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Algorithm Complexity

Here we are talking about computational complexity. Computational complexity is a characterization of the time or space requirements for solving a problem by a particular algorithm. These requirements are expressed in terms of a single parameter that represents the size of the problem.


Given a particular problem, say one of the simplification problems. Let ‘n’ denote its size. The time required of a specific algorithm for solving this problem is expressed by a function.

f : R  R

such that f(n) is the largest amount of time needed by the algorithm to solve the problem of size n. Function ‘f’ is usually called the time complexity function.


Thus, we conclude that the analysis of the program requires two main considerations:

  • Time Complexity
  • Space Complexity


Time Complexity

The time complexity of a program/algorithm is the amount of computer time that needs to run to completion.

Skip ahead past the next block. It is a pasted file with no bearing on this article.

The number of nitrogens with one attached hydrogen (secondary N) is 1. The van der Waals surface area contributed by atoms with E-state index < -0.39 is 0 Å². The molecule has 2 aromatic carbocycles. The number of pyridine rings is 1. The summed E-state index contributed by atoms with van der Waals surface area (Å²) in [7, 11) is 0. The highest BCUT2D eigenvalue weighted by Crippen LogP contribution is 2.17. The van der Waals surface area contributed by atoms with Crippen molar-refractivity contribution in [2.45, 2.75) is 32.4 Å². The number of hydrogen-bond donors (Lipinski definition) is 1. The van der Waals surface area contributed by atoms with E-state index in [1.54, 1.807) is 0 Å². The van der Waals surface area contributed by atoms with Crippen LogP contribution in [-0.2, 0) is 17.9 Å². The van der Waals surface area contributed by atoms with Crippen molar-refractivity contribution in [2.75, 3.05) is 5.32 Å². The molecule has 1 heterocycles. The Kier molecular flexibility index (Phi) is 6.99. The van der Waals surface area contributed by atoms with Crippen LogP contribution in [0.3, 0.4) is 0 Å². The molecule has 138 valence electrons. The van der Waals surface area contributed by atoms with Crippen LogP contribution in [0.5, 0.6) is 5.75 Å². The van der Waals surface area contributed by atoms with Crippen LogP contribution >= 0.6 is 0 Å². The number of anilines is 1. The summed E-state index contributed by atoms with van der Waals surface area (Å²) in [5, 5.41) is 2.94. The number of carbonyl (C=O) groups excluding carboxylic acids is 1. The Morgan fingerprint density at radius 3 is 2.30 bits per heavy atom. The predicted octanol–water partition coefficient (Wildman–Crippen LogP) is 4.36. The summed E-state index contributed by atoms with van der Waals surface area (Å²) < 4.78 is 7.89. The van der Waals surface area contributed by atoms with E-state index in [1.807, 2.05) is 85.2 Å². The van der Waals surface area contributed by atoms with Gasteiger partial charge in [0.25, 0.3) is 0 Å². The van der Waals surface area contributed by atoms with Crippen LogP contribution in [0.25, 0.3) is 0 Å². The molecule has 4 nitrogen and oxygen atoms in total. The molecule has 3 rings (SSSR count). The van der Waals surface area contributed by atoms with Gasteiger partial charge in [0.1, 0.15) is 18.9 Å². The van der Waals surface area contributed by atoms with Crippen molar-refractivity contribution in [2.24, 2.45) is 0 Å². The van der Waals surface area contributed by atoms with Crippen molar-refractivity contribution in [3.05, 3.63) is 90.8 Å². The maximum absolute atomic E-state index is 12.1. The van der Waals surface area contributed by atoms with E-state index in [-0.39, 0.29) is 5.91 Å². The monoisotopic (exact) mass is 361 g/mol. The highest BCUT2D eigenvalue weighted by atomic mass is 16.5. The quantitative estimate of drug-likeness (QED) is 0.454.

While measuring the time complexity of an algorithm, we concentrate on developing only the frequency count for all key statements. This is because, it is often difficult to get reliable timing figure because of clock limitations and the multiprogramming or the sharing environment.



Space Complexity

The space complexity of a program/algorithm is the amount of memory that it needs to run to completion.


The space needed by the program is the sum of the following components:

Fixed space requirement: This includes the instruction space, for simple variables, fixed size structured variables, and constants.

Variable space requirement: This consists of space needed by structured variables whose size depends on particular instance of variables. It also includes the additional space required when the function uses recursion.